The Landscape Dilemma.
Why landscape painting is perhaps more important than ever… written a couple of weeks ago whilst waiting to see the doctor.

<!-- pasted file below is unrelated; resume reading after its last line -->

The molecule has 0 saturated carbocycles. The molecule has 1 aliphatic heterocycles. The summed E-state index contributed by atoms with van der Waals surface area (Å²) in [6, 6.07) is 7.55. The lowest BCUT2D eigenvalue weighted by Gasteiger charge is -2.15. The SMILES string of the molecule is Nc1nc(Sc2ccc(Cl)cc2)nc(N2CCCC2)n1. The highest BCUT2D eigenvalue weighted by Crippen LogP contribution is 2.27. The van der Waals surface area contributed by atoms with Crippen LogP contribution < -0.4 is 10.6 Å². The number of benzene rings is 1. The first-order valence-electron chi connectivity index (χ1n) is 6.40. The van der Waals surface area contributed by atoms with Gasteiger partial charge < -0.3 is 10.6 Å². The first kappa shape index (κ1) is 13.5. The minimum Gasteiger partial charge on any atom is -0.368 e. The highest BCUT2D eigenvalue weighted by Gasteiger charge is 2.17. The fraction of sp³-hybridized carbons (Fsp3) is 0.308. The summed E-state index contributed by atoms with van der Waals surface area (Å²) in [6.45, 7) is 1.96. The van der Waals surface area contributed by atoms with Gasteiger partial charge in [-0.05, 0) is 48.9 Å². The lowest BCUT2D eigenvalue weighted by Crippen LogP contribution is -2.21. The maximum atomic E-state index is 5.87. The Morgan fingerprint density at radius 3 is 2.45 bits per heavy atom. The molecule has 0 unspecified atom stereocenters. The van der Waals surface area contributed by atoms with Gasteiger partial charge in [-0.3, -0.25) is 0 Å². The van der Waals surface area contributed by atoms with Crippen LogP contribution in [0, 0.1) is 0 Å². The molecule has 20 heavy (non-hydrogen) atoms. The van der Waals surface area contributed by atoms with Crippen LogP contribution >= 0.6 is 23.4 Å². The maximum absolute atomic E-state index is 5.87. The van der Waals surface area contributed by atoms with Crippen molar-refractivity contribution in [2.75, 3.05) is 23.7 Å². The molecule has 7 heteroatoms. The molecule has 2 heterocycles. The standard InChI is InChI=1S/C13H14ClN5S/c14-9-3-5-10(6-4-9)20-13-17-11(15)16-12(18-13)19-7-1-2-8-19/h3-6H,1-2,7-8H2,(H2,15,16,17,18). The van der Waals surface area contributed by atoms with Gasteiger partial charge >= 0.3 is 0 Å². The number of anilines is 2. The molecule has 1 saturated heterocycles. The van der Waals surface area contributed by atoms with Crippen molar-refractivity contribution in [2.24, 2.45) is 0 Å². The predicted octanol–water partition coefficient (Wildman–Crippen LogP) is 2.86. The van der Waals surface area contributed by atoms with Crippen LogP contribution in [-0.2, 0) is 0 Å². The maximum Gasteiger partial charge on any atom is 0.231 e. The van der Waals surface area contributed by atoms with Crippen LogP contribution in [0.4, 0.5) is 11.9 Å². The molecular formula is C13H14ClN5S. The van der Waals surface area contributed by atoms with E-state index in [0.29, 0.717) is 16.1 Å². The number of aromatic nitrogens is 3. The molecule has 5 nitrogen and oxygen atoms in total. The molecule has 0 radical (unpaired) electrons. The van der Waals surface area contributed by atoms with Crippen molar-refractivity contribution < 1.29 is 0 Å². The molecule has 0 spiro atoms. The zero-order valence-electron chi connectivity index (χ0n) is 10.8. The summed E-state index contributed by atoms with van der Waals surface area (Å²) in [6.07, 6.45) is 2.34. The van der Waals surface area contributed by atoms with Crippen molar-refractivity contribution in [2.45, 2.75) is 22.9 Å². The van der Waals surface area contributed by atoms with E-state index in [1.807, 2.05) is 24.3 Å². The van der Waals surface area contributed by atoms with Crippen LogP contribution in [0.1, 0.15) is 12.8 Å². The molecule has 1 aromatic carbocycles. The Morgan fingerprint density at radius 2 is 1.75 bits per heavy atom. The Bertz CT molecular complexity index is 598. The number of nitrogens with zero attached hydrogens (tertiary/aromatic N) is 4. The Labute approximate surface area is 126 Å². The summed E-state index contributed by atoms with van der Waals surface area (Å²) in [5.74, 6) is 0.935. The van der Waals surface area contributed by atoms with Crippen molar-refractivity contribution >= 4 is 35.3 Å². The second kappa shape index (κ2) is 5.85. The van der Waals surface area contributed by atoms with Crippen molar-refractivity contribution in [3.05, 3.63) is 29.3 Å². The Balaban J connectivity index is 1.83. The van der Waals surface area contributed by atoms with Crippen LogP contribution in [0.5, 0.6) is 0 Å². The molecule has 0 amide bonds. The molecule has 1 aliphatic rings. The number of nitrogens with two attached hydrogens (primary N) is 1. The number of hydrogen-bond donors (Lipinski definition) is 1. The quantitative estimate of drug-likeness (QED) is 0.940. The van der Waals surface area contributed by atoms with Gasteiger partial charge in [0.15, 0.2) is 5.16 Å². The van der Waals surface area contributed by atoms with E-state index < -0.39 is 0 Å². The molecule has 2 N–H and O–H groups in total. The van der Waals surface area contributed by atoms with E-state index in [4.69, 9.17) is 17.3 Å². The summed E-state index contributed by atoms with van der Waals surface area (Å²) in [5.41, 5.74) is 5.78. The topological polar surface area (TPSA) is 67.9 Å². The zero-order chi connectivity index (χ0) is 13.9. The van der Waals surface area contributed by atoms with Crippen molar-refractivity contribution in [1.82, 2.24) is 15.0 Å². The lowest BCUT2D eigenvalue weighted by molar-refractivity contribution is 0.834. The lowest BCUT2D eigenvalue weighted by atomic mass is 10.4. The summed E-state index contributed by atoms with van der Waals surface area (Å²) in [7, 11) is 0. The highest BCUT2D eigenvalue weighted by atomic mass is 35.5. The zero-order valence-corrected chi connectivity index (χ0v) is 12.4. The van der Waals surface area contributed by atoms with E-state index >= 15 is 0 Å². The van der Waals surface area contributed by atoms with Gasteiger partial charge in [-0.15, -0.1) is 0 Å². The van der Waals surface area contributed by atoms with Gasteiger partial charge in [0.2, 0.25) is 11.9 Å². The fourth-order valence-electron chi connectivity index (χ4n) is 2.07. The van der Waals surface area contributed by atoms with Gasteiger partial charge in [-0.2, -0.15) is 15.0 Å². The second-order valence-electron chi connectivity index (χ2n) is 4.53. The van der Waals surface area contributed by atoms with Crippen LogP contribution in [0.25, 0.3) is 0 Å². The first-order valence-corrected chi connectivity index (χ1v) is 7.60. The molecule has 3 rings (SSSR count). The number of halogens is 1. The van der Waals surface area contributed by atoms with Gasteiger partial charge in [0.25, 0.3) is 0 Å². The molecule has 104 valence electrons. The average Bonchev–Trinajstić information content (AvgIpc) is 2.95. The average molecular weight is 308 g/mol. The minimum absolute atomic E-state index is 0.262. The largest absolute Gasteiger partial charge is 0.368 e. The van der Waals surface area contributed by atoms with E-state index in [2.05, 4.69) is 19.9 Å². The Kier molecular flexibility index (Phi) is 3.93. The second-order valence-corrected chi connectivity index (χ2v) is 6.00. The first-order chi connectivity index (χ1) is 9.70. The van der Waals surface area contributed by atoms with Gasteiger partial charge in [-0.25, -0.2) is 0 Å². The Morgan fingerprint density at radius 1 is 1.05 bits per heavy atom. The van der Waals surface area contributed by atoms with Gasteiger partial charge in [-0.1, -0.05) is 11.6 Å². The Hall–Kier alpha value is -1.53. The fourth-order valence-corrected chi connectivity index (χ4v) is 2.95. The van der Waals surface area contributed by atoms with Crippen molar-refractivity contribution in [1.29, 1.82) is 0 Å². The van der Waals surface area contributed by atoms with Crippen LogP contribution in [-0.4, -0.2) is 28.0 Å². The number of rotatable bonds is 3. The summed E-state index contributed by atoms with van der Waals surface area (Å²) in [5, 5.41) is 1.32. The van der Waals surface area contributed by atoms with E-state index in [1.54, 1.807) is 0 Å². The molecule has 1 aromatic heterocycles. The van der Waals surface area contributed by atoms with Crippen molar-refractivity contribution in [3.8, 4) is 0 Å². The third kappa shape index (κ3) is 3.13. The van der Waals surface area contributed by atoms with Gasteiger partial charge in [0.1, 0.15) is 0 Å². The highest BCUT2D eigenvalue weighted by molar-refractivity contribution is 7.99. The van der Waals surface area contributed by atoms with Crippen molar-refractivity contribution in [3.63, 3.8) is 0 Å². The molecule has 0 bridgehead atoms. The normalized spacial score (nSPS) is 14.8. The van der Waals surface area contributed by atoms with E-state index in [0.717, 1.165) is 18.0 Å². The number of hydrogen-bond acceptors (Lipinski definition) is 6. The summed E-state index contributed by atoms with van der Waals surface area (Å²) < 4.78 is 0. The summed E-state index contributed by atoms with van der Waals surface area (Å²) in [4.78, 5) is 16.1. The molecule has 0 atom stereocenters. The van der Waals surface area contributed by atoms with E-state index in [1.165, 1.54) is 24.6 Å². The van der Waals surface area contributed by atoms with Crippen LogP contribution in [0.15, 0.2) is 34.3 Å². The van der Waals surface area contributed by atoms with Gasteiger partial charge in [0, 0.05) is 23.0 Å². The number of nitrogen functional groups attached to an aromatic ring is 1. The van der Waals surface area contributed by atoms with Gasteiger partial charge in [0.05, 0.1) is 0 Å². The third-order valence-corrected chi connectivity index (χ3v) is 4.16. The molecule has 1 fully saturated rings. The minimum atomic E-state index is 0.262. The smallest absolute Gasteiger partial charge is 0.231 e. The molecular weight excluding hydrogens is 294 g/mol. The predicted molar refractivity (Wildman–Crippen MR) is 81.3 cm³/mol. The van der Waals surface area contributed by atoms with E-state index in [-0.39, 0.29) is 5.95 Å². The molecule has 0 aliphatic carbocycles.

I’m waiting for an appointment with the doctor and tapping this out as it has played on my mind for a while. It’s something that put the brakes on my painting practice for over a decade. It’ll cause a stir, no doubt. Talking with a student about “The negative critique of landscape painting”, a PhD thesis by Dr Rob Newell; she asked why I continue to paint landscape (even include them in the narrative paintings) If there is such a negative perception of the genre in the high end art market? Conceptual art has long been bound to a false rebellion against the art establishment and the contemporary critique. There were some who genuinely wanted to poke fun at the system but most played a clever game to boost their profile and their bank balance in the process. They liked to be seen as rebels. A rebel is often embraced as a hero by those they poke fun at. The art establishment loves a rebel. Rebels are cool as sources of dinner party discussions. Collectors of expensive art love to show they are down with the trends. If you can afford a Banksy or a Doig then you clearly know something about art - don’t you? Cynical of me? Not at all. I enjoy some of the conceptual work. I love the serious fun in Banksy’s stencils. It often brings a smile to my face whilst unsettling me because his work always has social and political commentary. I like the “Blood Head” by Marc Quinn and his sculpture of Alison Lapper on the fourth plynth… drawing attention to Thalidomide. This undoubtedly came from the career boost Quinn got early on in his career and it’s arguable that these works would not have come about without the intervention of a very crafty player. Charles Saatchi (a marketing master - instrumental in getting Thatcher elected) had a plan to fill his own already healthy accounts by selecting a group of Young British Artists (in a ‘movers and shakers’ art college in London) to promote. He knew the art establishment would snap it up if enough money was thrown at it. My attempt at an equation… Financial Precedence (big Money collector) + established art college = perceived value + confidence (for more collectors). It worked like a dream. The work, in a lot of cases, was interesting enough to cause a stir and fitted in with the fanatical fallacy of “cutting edge.” Collecting these artists was and is the blue chip hobby for those with obscene wealth, with a blind faith in financial markets that had worked for them in the past. They understood how money makes money. The pursuit of originality came at a cost of the pursuit of long established traditions of skill and pleasure for the artist and the viewer. Skill became irrelevant because a tiny number of wealthy manipulators have done what they do best. Skill no longer mattered. Concept rules. Why learn how to paint spots of colour when you can pay fellow students to do it for you? Or why bother learning to sculpt when there are others far better qualified to produce what you want? After all, it’s the idea that matters. After studying for a master’s degree in fine art, I found myself in a creative wilderness for over a decade. I’m a Swansea Valley boy, who wanted to paint landscapes and figurative work. It was clear that the pursuit of either was cliched, unless an element of abstraction, or figures often poorly rendered and repeated, became the signature style. That’s fine for the likes of Peter Doig (not that I think all his work is poorly rendered. I’ve been seriously impressed with some of his work). His paintings change hands for £11 million (and he’s still only 64 - oh, and another graduate from the London circus of art Colleges - there’s that formula again). The problem for most of us is the lack of academic pedigree or a inability to believe that our attempts to emulate the Doig’s or Hirst’s of the world, and ever be taken seriously like they are, and, more to the point, could we honestly comfortably sit in front of a crowd and justify it? I suppose we could if a critic from the Guardian is in a good mood when they write a review. A large number of ducks need to fall in line to be taken seriously when working like a “cutting edge” artist. One of those ducks is the college. That duck opens doors to opportunities to show and, more importantly, undoubtedly influences the preconceptions of art critics. You’re more likely to be taken seriously if you’re a graduate of Goldsmiths or the RA than if you studied at a college outside of London. Geography plays a part. Big name mentors do too. If you studied under Francis Bacon you’ll already have a head start. I saw a Facebook advertisement for a print by Doig. It was the price that had me thinking about all this. Like I say, I actually like some of Doig’s paintings. Like Hockney, Doig explores landscape in his compositions too. The figurative elements are there but the world in which the figures reside is not ignored. The concept is usually interesting, but to see a limited edition giclee print offered for $20,000 is mind blowing. Sour grapes? Not at all. Good luck to him. He’s riding the wave that many of us fine art surfers would like to wobble on for a while. But here’s my point… The glaring conclusion for me should be… if landscape is so hated by the establishment, but loved by the majority of people not immersed in the art college system, that gives me even more reason to paint it. It has taken me all this time to realise I should just paint what I want to paint and try and get better at it. If people like it, or get something out of it, that’s a bonus. I’m fast approaching my 63rd birthday and I’ve awoken to the realisation that the game holds no importance to me any longer. And I love painting again. Two fingers and a few £&?@ yous to the ‘high art’ establishment.